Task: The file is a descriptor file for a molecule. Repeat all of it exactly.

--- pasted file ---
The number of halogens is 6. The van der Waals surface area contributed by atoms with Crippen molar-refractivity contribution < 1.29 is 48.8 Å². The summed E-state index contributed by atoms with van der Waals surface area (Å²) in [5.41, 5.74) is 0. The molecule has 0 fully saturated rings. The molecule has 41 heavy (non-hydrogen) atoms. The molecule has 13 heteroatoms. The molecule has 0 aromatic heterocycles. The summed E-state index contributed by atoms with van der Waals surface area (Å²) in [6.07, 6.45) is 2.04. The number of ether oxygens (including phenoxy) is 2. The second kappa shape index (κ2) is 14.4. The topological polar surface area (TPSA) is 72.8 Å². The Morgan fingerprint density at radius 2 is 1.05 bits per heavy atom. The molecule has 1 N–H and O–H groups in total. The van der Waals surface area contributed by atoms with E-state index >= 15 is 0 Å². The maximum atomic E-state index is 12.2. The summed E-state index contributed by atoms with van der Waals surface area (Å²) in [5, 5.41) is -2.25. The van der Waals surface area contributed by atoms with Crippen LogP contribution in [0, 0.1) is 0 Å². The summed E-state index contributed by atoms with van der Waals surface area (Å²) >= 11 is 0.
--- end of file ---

The number of halogens is 6. The van der Waals surface area contributed by atoms with Crippen molar-refractivity contribution < 1.29 is 48.8 Å². The summed E-state index contributed by atoms with van der Waals surface area (Å²) in [5.41, 5.74) is 0. The molecule has 0 fully saturated rings. The molecule has 41 heavy (non-hydrogen) atoms. The molecule has 13 heteroatoms. The molecule has 0 aromatic heterocycles. The summed E-state index contributed by atoms with van der Waals surface area (Å²) in [6.07, 6.45) is 2.04. The number of ether oxygens (including phenoxy) is 2. The second kappa shape index (κ2) is 14.4. The topological polar surface area (TPSA) is 72.8 Å². The Morgan fingerprint density at radius 2 is 1.05 bits per heavy atom. The molecule has 1 N–H and O–H groups in total. The van der Waals surface area contributed by atoms with E-state index >= 15 is 0 Å². The maximum atomic E-state index is 12.2. The summed E-state index contributed by atoms with van der Waals surface area (Å²) in [5, 5.41) is -2.25. The van der Waals surface area contributed by atoms with Crippen LogP contribution in [0, 0.1) is 0 Å². The summed E-state index contributed by atoms with van der Waals surface area (Å²) >= 11 is 0.